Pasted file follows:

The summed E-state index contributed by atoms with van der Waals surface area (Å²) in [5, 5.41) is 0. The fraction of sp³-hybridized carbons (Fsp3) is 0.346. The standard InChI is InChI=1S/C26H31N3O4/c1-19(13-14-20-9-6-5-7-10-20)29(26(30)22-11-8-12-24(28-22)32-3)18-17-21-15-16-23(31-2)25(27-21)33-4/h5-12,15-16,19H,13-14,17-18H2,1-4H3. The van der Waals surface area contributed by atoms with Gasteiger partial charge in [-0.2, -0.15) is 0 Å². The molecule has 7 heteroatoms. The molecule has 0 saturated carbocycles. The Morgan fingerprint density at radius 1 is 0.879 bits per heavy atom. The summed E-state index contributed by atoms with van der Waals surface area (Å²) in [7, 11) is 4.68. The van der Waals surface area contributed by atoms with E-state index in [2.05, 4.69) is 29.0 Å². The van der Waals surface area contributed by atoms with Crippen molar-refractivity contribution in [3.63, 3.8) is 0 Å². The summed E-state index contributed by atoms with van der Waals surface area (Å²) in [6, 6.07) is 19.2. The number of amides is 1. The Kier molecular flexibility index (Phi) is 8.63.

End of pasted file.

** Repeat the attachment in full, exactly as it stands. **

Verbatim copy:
The summed E-state index contributed by atoms with van der Waals surface area (Å²) in [5, 5.41) is 0. The fraction of sp³-hybridized carbons (Fsp3) is 0.346. The standard InChI is InChI=1S/C26H31N3O4/c1-19(13-14-20-9-6-5-7-10-20)29(26(30)22-11-8-12-24(28-22)32-3)18-17-21-15-16-23(31-2)25(27-21)33-4/h5-12,15-16,19H,13-14,17-18H2,1-4H3. The van der Waals surface area contributed by atoms with Gasteiger partial charge in [-0.2, -0.15) is 0 Å². The molecule has 7 heteroatoms. The molecule has 0 saturated carbocycles. The Morgan fingerprint density at radius 1 is 0.879 bits per heavy atom. The summed E-state index contributed by atoms with van der Waals surface area (Å²) in [7, 11) is 4.68. The van der Waals surface area contributed by atoms with E-state index in [2.05, 4.69) is 29.0 Å². The van der Waals surface area contributed by atoms with Crippen molar-refractivity contribution in [3.63, 3.8) is 0 Å². The summed E-state index contributed by atoms with van der Waals surface area (Å²) in [6, 6.07) is 19.2. The number of amides is 1. The Kier molecular flexibility index (Phi) is 8.63.